It is a 25-minute stroll down to the Dunedin stadium, which is rated as one of the world's best rugby stadiums. It is a gorgeous stadium, which is covered to protect the 30,000 present from the worst of the cold, with temperatures down to around 4 degrees.
Argentina outclass England in the early exchanges and take a 6-3 interval lead, but there is little rugby being played by either side. It is all about penalty kicks and both sides are missing virtually everything. Argentina only make 3 out of 9 kicks count, while the normally reliable Johnny Wilkinson is woefully off target for most of the evening and only converts 2 out of 7 kicks himself.
The highlights of the evening are probably a streaker sprinting across the pitch, and the passionate singing of the thousands of Argentines present.
With Argentina going 9-3 up early in the second half and Wilkinson continuing to miss everything in front of the posts, it looks like Argentina might record a famous victory. But Youngs ghosts through for England 13 minutes from time for the game's only try, and despite Argentina almost stealing a try in the final minute, England hold on to take the 5 points.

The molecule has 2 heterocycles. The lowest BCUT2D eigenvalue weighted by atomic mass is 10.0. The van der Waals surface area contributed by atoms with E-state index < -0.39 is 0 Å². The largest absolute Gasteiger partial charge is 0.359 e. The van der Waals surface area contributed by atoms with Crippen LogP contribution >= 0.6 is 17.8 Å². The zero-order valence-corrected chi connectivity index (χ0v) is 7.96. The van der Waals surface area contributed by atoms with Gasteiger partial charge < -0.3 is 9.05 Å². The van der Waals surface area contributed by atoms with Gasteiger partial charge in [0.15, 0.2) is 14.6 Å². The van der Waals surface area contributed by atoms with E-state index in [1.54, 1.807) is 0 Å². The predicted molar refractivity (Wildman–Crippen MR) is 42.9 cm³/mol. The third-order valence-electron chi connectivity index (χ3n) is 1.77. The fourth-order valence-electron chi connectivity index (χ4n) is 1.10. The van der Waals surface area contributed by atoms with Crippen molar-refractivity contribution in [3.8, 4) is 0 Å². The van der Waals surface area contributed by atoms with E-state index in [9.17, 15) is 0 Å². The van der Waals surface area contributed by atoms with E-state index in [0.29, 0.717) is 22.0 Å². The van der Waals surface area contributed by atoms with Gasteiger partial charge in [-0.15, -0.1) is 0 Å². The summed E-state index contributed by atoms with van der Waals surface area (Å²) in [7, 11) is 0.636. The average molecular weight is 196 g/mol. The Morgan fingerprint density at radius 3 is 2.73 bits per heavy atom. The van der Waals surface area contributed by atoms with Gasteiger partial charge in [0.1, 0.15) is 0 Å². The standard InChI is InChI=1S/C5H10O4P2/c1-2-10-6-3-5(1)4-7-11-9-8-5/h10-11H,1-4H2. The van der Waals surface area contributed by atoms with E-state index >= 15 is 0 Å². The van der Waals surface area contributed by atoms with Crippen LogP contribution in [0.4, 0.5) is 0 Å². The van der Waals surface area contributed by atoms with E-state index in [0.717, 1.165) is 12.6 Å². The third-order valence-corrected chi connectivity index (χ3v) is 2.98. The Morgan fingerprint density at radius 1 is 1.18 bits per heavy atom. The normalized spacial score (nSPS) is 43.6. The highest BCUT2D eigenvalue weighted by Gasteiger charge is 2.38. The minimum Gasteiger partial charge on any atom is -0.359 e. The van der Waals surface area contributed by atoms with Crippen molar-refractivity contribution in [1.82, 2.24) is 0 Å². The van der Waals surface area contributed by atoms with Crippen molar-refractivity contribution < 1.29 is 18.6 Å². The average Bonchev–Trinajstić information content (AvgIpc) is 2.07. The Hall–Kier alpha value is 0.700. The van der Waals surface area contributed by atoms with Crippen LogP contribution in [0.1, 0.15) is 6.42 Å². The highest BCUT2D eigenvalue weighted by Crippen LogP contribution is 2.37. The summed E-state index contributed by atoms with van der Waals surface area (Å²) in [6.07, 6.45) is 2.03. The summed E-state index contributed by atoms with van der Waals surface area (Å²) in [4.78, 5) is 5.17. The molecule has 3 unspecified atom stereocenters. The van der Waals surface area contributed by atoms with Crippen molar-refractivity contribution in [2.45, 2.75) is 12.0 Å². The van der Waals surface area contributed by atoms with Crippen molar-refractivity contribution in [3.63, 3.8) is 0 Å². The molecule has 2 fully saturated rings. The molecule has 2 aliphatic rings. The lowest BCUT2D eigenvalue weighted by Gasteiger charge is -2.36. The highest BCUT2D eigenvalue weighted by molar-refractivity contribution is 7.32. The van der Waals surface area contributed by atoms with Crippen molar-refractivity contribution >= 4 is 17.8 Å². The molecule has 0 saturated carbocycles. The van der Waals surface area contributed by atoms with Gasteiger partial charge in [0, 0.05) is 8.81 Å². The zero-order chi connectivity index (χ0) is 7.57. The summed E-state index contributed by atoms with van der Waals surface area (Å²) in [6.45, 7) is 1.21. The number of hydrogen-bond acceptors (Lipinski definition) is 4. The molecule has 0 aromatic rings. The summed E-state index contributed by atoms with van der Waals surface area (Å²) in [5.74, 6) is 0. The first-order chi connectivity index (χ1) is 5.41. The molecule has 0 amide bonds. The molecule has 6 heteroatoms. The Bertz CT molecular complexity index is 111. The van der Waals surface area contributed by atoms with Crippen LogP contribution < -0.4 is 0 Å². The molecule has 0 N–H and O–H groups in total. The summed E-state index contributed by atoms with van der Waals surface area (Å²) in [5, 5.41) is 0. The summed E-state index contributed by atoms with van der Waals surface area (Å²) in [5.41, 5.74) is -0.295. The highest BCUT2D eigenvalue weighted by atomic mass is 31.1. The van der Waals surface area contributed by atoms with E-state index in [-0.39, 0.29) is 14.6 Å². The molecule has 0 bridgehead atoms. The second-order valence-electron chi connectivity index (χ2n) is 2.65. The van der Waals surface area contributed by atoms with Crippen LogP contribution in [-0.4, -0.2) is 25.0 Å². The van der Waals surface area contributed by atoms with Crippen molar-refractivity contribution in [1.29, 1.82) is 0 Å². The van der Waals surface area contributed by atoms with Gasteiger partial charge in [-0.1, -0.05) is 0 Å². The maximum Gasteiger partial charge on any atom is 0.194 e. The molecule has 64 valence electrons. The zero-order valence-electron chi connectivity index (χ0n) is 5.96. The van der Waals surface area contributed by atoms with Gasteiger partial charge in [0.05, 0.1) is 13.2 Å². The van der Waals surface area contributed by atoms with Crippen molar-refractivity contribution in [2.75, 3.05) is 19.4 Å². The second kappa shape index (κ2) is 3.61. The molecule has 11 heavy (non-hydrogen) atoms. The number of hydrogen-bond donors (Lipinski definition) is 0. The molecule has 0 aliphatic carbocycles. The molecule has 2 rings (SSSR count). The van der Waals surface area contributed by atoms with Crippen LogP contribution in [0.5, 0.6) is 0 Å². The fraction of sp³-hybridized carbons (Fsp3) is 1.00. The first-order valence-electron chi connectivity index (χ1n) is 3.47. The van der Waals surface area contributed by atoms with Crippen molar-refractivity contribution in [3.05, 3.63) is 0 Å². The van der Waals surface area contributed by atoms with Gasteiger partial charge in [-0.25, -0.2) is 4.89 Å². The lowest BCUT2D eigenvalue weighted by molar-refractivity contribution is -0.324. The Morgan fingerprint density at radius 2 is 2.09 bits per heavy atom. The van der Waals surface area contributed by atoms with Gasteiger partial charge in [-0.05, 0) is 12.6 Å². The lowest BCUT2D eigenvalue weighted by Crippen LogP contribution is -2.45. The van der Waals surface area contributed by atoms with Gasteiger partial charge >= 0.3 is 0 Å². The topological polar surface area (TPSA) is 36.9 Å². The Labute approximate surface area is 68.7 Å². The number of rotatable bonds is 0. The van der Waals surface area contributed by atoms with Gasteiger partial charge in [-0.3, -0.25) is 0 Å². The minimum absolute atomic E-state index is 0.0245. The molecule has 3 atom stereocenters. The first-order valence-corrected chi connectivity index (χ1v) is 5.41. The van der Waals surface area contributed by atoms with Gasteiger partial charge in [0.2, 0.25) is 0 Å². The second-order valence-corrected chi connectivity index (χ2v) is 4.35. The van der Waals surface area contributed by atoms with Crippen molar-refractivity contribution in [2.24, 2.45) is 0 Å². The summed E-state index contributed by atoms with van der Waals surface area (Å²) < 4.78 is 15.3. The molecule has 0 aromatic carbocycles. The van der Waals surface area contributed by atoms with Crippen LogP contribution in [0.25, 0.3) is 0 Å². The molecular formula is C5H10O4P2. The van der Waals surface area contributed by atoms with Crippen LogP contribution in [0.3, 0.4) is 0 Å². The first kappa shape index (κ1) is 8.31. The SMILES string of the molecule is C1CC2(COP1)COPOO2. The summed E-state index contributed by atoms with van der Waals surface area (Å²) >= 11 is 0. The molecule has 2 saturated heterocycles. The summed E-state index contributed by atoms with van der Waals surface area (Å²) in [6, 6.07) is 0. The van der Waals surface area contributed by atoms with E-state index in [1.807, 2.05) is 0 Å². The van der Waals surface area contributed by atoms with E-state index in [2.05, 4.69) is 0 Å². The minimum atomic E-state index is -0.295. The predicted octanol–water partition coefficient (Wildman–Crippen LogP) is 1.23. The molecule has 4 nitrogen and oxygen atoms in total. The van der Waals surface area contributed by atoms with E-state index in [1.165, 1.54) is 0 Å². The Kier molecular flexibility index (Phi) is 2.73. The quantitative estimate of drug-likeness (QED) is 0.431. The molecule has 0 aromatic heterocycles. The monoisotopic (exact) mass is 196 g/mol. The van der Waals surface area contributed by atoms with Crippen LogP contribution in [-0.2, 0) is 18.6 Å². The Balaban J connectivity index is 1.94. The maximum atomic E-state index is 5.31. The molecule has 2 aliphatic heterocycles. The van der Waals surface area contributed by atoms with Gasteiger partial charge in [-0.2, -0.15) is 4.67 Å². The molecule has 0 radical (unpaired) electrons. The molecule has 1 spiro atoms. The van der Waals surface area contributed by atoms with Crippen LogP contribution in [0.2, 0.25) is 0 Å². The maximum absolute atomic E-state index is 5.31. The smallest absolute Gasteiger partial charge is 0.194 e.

Back in Dunedin city centre I am feeling ready to call it a night, but the atmosphere is so electric that I can't help taking a wander. Fortunately for me I get chatting to local girls, Meg and Mel, and end up having a top night out in Dunedin with the ladies in question, who take me to several of the best bars in town. There's a new year's eve buzz to the partying, with much of the drinking and celebrating in the streets, and when I do finally tip toe back into my dorm at 4am, I find that half of my room mates are still out.